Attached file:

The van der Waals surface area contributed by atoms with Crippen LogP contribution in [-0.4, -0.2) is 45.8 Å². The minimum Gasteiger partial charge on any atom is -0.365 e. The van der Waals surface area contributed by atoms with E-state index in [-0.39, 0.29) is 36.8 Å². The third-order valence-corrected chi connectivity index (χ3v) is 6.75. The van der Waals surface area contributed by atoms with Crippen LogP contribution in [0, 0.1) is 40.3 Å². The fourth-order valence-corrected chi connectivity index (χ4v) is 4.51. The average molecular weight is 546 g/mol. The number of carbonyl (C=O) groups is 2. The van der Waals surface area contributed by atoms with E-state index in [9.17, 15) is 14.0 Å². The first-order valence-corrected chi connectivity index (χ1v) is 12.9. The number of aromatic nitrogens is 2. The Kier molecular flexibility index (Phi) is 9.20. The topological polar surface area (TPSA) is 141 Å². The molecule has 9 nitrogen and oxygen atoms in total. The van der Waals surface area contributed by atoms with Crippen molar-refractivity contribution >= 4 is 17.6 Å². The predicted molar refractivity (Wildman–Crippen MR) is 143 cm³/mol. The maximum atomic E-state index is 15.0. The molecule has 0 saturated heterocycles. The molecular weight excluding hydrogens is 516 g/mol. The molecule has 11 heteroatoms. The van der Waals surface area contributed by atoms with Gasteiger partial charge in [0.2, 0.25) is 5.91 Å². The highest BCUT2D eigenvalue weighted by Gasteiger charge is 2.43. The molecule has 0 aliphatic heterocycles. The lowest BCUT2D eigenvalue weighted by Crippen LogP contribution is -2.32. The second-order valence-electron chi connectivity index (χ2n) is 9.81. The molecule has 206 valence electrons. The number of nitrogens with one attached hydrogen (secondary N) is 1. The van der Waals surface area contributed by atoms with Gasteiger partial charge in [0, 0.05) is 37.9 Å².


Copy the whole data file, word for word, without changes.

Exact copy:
The van der Waals surface area contributed by atoms with Crippen LogP contribution in [-0.4, -0.2) is 45.8 Å². The minimum Gasteiger partial charge on any atom is -0.365 e. The van der Waals surface area contributed by atoms with E-state index in [-0.39, 0.29) is 36.8 Å². The third-order valence-corrected chi connectivity index (χ3v) is 6.75. The van der Waals surface area contributed by atoms with Crippen LogP contribution in [0, 0.1) is 40.3 Å². The fourth-order valence-corrected chi connectivity index (χ4v) is 4.51. The average molecular weight is 546 g/mol. The number of carbonyl (C=O) groups is 2. The van der Waals surface area contributed by atoms with E-state index in [9.17, 15) is 14.0 Å². The first-order valence-corrected chi connectivity index (χ1v) is 12.9. The number of aromatic nitrogens is 2. The Kier molecular flexibility index (Phi) is 9.20. The topological polar surface area (TPSA) is 141 Å². The molecule has 9 nitrogen and oxygen atoms in total. The van der Waals surface area contributed by atoms with Crippen molar-refractivity contribution >= 4 is 17.6 Å². The predicted molar refractivity (Wildman–Crippen MR) is 143 cm³/mol. The maximum atomic E-state index is 15.0. The molecule has 0 saturated heterocycles. The molecular weight excluding hydrogens is 516 g/mol. The molecule has 11 heteroatoms. The van der Waals surface area contributed by atoms with Gasteiger partial charge in [0.2, 0.25) is 5.91 Å². The highest BCUT2D eigenvalue weighted by Gasteiger charge is 2.43. The molecule has 0 aliphatic heterocycles. The lowest BCUT2D eigenvalue weighted by Crippen LogP contribution is -2.32. The second-order valence-electron chi connectivity index (χ2n) is 9.81. The molecule has 206 valence electrons. The number of nitrogens with one attached hydrogen (secondary N) is 1. The van der Waals surface area contributed by atoms with Gasteiger partial charge in [0, 0.05) is 37.9 Å².